Water Year 2019 (May 1, 2018 to April 30, 2019)
WY 2019 started with prodigious rains in the May, the wet season’s opening month. Usually a time of transition when both the water table bottoms out and the regular pattern of afternoon thunderstorms begins—resulting in the gradual rise of the water through the Everglades and Big Cypress Swamp—the triple dose of May’s usual rainfall allotment quickly jumped the water table up into the cypress and sawgrass plain. Initial expectations of a flood year resembling the Hurricane-Irma fueled 2017 wet season failed to materialize as summer rains fizzled early, recording only six inches of combined rainfall in September and October compared to the normal 12 inches. The result was an early start to the dry season. Surface water had all but disappeared from the Big Cypress Swamp by January, setting the stage for a deep and prolonged dry season, when a series of storms flooded the cypress back to July levels.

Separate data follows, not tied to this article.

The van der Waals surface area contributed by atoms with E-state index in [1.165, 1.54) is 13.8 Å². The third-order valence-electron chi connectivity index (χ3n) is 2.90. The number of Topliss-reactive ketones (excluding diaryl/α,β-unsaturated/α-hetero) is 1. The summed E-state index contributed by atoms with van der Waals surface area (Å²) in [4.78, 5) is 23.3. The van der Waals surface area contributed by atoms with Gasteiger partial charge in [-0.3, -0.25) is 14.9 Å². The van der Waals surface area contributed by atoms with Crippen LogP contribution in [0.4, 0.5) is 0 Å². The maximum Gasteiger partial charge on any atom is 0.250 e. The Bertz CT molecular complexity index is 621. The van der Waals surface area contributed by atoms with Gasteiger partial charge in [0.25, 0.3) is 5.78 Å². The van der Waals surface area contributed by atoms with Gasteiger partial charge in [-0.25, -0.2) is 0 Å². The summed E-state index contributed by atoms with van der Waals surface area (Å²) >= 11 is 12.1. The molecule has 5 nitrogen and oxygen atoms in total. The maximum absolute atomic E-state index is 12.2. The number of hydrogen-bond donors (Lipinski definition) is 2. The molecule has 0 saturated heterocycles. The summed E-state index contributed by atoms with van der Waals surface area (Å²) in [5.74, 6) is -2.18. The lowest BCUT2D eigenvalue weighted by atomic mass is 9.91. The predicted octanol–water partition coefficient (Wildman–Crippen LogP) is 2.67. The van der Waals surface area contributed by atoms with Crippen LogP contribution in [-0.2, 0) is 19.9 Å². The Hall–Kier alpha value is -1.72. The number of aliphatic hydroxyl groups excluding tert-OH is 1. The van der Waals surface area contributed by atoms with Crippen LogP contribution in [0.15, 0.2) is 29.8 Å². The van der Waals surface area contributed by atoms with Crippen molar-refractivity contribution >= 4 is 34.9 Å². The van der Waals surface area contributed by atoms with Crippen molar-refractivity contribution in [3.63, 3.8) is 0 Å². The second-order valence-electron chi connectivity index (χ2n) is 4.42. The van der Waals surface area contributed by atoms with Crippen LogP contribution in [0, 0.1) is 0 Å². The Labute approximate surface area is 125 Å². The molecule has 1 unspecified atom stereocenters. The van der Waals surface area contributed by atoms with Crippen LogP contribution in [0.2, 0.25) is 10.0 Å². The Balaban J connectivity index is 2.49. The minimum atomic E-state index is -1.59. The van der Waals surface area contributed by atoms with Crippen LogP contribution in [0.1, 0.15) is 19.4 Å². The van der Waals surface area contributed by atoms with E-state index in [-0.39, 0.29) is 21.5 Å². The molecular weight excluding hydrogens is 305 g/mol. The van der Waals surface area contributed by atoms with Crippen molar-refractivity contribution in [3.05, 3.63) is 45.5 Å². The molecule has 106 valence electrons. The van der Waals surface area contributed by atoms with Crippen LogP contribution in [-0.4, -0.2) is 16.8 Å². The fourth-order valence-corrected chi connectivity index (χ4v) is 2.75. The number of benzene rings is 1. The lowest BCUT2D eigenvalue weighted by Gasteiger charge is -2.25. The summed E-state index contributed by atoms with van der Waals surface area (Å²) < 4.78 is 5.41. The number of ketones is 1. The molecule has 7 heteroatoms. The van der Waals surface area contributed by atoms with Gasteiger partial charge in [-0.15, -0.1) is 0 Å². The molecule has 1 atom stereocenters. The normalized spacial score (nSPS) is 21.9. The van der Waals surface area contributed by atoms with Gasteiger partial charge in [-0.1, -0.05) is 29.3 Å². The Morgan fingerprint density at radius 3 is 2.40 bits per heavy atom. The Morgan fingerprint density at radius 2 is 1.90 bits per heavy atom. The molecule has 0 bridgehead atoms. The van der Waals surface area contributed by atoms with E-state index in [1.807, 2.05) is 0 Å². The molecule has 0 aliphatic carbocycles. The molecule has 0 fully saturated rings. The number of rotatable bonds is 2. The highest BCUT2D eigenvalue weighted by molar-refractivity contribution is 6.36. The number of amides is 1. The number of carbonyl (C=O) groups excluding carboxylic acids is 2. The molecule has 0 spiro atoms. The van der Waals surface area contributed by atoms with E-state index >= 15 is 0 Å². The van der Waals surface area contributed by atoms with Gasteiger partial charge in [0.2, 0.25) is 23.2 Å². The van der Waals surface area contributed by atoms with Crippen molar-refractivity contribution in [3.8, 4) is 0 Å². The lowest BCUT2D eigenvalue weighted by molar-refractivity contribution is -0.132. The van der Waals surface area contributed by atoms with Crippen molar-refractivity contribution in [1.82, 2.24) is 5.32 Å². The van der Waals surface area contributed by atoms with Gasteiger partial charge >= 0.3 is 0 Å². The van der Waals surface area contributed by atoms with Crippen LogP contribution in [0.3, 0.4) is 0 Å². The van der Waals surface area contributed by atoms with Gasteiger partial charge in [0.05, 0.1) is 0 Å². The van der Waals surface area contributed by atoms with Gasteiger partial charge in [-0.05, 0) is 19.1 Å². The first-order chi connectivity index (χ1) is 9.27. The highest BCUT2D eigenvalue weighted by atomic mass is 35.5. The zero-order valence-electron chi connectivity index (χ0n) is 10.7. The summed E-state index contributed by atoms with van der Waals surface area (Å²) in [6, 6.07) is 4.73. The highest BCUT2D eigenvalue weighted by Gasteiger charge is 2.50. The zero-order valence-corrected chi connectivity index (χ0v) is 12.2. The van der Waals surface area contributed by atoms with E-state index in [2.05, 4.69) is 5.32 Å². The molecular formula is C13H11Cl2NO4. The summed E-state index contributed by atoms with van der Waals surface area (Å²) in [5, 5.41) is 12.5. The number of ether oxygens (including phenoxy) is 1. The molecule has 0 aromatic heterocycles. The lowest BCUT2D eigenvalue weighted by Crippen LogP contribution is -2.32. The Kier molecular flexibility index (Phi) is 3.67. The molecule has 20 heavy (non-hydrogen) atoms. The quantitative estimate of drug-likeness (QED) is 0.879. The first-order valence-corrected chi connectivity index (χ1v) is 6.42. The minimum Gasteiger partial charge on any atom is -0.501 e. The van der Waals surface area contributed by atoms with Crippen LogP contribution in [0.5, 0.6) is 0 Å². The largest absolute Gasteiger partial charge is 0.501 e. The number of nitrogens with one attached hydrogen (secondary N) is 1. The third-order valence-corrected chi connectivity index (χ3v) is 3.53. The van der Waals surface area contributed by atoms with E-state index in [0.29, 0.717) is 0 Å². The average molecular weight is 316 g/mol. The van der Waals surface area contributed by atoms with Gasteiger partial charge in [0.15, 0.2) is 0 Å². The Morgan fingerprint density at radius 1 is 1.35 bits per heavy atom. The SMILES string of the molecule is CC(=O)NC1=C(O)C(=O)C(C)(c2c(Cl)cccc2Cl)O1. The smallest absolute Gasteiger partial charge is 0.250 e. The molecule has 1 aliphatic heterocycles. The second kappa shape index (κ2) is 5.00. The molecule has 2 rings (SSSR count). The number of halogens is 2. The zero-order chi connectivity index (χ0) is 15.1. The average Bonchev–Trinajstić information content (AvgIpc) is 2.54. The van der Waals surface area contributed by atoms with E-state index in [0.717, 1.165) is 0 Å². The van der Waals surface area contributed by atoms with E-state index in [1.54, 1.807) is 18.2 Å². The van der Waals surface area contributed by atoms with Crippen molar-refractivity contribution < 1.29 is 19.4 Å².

WY 2019 exemplified the seasonally predictable, yet mercurial, nature of the south Florida weather cycle. What was expected to be a “wet” wet season turned dry, and what looked to be a “dry” dry season turned wet. Shifts between flood and drought can occur quickly both within and during the transition between the approximate 6-month long wet and dry seasons.